Before he arrived at the Hunt Library on Centennial Campus at NC State to announce an investment in apprenticeships, United States Secretary of Labor Eugene Scalia spent some time traveling around our state. As he visited companies and spoke to workers, business people, civic leaders, and educators, Scalia said he saw “signs of energy and growth.”
But over and over people asked him, “Where can we find more skilled workers?”
It isn’t a new question in North Carolina. myFutureNC is a statewide nonprofit focused on attainment, the result of a cross-sector collaboration between leaders in education, business, and government. The state’s attainment goal is 2 million by 2030 — that’s 2 million North Carolinians ages 25 to 44 with a high-quality credential or degree.
“The goal of myFutureNC,” said Cecilia Holden, the CEO and president of myFutureNC, “is centered around making sure North Carolinians have the talent necessary to meet the demands of business and industry.”
“This economy is great, but we need more talent,” echoes Scalia. “Scarcity of skilled workers can constrain productivity.”
The need is more pronounced in advanced manufacturing, cyber security, artificial intelligence, and healthcare, Scalia said, noting these are “expanding fields which often have very specific technical training — and call for training that doesn’t necessarily require a four-year college degree.”
The U.S. Department of Labor is investing $100 million in grants to 28 public-private partnership programs across the country to expand apprenticeships into industries that don’t have large scale apprenticeship programs — industries often looking outside the United States for skilled workers.
“Apprenticeships are one very important way to equip American workers with skills to help them succeed and meet the demands of the current job market,” said Scalia.
He continued, “Apprenticeships are paid positions that combine on-the-job training and mentorship with classroom instruction and which result in a credential that is recognized by other employers in the industry.”
Scalia identified three benefits to apprenticeships: 1) apprentices earn while they learn, 2) workers are trained in work that they know is needed now, and 3) apprenticeships lead to good jobs.
NC State received a four-year, $6 million closing the skills gap grant, which will fund the Artificial Intelligence Academy: NC Apprenticeships for Innovation. The grant will be matched with $2.7 million in private sector funds.
The apprenticeships will include classroom and on-the-job training for 21 AI occupations.
According to a press release, industry partners include IBM, CISCO, Citrix, Pentair, Hazardous Software, Diveplane, Randstad Technologies, Battelle Memorial Institute, and MCNC. Educational partners include N.C. Community Colleges/Apprenticeship NC, Purdue Global, MACUL, and Metriks Amerique. Veterans and other recruitment-related affiliated agencies involved in the project include FASTPORT, VetsinTech, Warrior Maven, Paradigm Shift, Monster Jobs, Dice, Industrial Internet Consortium, Crosby Communications, and Clearance Jobs. The NC Chamber will serve as a workforce development partner on the project.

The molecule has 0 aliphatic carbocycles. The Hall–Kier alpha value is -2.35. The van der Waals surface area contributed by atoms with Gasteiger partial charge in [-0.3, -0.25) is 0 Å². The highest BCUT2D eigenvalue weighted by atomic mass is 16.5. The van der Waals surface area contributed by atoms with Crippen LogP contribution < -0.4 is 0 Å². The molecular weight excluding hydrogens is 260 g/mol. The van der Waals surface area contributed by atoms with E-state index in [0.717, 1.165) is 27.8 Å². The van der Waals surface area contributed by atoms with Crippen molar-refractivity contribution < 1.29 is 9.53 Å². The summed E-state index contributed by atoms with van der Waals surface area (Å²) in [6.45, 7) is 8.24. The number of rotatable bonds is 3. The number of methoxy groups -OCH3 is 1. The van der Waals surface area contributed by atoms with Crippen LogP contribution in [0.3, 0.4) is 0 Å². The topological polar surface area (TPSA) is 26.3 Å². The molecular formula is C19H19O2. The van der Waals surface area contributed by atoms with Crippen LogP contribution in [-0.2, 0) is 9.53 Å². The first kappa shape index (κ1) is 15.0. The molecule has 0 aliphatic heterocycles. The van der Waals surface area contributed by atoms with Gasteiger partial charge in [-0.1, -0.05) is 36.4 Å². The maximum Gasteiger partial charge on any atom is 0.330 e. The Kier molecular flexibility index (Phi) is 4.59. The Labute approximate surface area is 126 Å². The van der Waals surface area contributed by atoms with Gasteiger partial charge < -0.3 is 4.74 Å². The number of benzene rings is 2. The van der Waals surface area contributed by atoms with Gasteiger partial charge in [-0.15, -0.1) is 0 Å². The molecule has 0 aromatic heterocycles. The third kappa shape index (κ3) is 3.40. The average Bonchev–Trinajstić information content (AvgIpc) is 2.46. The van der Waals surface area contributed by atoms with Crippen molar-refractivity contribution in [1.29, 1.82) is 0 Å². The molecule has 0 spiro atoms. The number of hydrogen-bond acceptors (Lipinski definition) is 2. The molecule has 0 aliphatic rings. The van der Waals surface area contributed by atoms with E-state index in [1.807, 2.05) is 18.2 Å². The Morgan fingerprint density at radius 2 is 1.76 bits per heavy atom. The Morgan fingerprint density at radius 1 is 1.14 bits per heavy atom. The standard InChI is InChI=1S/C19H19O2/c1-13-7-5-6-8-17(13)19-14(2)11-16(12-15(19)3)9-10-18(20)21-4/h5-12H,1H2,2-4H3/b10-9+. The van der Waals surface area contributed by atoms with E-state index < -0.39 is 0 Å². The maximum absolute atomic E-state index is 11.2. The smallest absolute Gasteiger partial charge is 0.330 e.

- The AIA program will include two levels of training and associated certifications: Basic AI (artificial intelligence and data mining focus) and Advanced AI (machine learning and analytics focus).
- Apprentices will complete the entire program in one year.
- Industry partners will pay apprentices for at least part-time work during the program and will also pay apprentice tuition and fees for the AI credential program.
- Companies will benefit from additional workers in their organizations and will have the option to hire the apprentice upon completion of program.
Carla Johnson, senior faculty at NC State, is in charge of the project, which will be affiliated with the NC State College of Education’s Friday Institute for Educational Innovation.
“Our consortium will lead and inform the important work of building a pipeline of highly qualified and well prepared AI talent for North Carolina and beyond,” said Johnson.
Holden, the CEO of myFutureNC, said, “The Department of Labor’s announcement is an outstanding way to support 5,000 workers with training, college coursework, and certifications that will position North Carolina for the jobs of tomorrow. Work-based learning opportunities are a critical element in getting students exposure and experience as early as possible, while also allowing businesses to customize training to meet their specific job requirements. Investing early in the process pays off. Apprentices are proven to be more loyal employees, thus reducing the cost of hiring and training that comes with higher rates of attrition.”
Lt. Gov. Dan Forest, on hand for the announcement, said, “This is a great opportunity for our state, for NC State, the Friday Institute, and the College of Education.”